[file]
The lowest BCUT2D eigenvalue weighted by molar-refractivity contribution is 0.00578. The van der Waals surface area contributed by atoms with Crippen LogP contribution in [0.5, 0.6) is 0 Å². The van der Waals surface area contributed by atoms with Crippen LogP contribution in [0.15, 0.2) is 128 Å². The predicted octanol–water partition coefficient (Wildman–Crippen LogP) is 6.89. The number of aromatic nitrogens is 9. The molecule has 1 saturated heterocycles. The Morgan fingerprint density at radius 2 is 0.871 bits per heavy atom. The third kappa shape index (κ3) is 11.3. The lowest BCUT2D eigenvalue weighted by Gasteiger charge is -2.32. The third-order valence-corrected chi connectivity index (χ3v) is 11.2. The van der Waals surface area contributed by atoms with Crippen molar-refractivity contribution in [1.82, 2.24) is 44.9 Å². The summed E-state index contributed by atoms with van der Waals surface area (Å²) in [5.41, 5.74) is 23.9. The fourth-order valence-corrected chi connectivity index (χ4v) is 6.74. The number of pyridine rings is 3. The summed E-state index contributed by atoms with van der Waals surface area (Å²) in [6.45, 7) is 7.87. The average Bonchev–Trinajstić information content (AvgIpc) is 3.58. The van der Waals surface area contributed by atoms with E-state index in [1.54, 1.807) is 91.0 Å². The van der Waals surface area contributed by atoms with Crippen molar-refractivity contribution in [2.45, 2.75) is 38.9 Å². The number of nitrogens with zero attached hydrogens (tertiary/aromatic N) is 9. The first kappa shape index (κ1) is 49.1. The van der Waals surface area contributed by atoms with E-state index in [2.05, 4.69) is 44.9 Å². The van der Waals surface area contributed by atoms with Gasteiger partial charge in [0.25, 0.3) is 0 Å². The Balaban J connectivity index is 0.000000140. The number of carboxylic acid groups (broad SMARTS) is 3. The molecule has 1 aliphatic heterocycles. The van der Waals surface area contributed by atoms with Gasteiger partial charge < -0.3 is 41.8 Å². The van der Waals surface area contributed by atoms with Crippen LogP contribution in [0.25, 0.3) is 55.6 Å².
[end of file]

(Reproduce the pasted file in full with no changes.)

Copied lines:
The lowest BCUT2D eigenvalue weighted by molar-refractivity contribution is 0.00578. The van der Waals surface area contributed by atoms with Crippen LogP contribution in [0.5, 0.6) is 0 Å². The van der Waals surface area contributed by atoms with Crippen LogP contribution in [0.15, 0.2) is 128 Å². The predicted octanol–water partition coefficient (Wildman–Crippen LogP) is 6.89. The number of aromatic nitrogens is 9. The molecule has 1 saturated heterocycles. The Morgan fingerprint density at radius 2 is 0.871 bits per heavy atom. The third kappa shape index (κ3) is 11.3. The lowest BCUT2D eigenvalue weighted by Gasteiger charge is -2.32. The third-order valence-corrected chi connectivity index (χ3v) is 11.2. The van der Waals surface area contributed by atoms with Crippen molar-refractivity contribution in [1.82, 2.24) is 44.9 Å². The summed E-state index contributed by atoms with van der Waals surface area (Å²) in [5.41, 5.74) is 23.9. The fourth-order valence-corrected chi connectivity index (χ4v) is 6.74. The number of pyridine rings is 3. The summed E-state index contributed by atoms with van der Waals surface area (Å²) in [6.45, 7) is 7.87. The average Bonchev–Trinajstić information content (AvgIpc) is 3.58. The van der Waals surface area contributed by atoms with E-state index in [1.54, 1.807) is 91.0 Å². The van der Waals surface area contributed by atoms with Crippen molar-refractivity contribution in [2.45, 2.75) is 38.9 Å². The number of nitrogens with zero attached hydrogens (tertiary/aromatic N) is 9. The first kappa shape index (κ1) is 49.1. The van der Waals surface area contributed by atoms with E-state index in [2.05, 4.69) is 44.9 Å². The van der Waals surface area contributed by atoms with Gasteiger partial charge in [0.25, 0.3) is 0 Å². The Balaban J connectivity index is 0.000000140. The number of carboxylic acid groups (broad SMARTS) is 3. The molecule has 1 aliphatic heterocycles. The van der Waals surface area contributed by atoms with Gasteiger partial charge < -0.3 is 41.8 Å². The van der Waals surface area contributed by atoms with Crippen LogP contribution in [0.25, 0.3) is 55.6 Å².